Islamists expected to win Algeria's elections, breaking military's domination

Islamists expected to win Algeria's upcoming elections, breaking military's political domination
2 min read
22 April, 2021
Experts say Islamist parties will likely win Algeria's elections this June, which will mean breaking from a long history of secular military rule.
Bengrina won 1.5 million votes in his 2019 campaign. [Getty]
Experts believe Islamist parties could win elections in Algeria this June, breaking from a long history of secular military rule.

After the widespread popular uprisings demanding an overhaul of the country’s ruling elite, Islamist politicians are taking the chance to stand as a stark alternative to military rule, Reuters reported on Wednesday.

"We expect to be in the lead," said Abdelkader Bengrina, head of the Harakat al-Bina - the party which analysts say is "most likely" to win the election.

"In many instances the government showed it is unable to tackle the problems of daily life."

The party runs on a platform focused on the economy and effective leadership rather than imposing sharia law.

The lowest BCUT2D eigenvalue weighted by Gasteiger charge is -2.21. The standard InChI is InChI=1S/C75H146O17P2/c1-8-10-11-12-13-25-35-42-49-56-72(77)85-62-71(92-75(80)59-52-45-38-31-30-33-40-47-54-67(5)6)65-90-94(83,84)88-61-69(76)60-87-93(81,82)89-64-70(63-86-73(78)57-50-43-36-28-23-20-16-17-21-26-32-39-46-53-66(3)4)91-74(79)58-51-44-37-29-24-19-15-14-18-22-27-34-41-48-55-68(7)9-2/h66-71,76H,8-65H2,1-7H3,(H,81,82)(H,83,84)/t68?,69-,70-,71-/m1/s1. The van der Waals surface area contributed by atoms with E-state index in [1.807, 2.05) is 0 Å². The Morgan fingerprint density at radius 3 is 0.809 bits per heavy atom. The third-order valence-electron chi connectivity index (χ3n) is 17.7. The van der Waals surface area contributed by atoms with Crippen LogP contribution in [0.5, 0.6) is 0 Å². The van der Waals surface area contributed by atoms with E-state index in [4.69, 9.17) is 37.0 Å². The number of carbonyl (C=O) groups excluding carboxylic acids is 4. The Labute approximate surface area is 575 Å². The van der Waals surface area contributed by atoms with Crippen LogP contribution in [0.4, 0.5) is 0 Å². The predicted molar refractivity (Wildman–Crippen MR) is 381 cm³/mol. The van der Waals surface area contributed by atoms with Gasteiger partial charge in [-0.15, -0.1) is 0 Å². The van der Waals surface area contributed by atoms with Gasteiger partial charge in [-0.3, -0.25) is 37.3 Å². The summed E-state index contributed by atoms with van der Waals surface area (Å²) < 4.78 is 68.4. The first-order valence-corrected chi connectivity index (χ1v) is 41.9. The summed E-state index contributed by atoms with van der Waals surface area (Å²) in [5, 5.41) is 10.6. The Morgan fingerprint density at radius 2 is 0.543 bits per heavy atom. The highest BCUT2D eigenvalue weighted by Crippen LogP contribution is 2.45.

Bengrina - who won 1.5 million votes in his 2019 campaign - said his party will "address Algeria's political, economic and social problems".

While his campaign has not concentrated on social issues, women’s rights defenders have expressed concern over the future of women’s freedoms in the country.

Islamist movements could steal votes from nationalist parties due to their link with former President Abdelaziz Bouteflika.

"Islamist parties have acquired a huge political experience since the 1990s... political participation rather than confrontation is the trademark of Algeria's Islamist parties today," Mohamed Mouloudi, an Algerian political expert told Reuters.

This comes as Algeria faces huge political and economic crises, with the coronavirus pandemic adding to the woes of an oil-dependent economy.

A protest movement, known as Hirak, broke out in February 2019 in outrage at then-president Abdelaziz Bouteflika's bid for a fifth term in office.

The ailing strongman was forced to step down weeks later, but the movement continued with demonstrations, demanding a sweeping overhaul of a ruling system in place since Algeria's independence from France in 1962.

Since its second anniversary on 22 February, Hirak activists have started weekly Friday protests, suspended for almost a year due to the pandemic.

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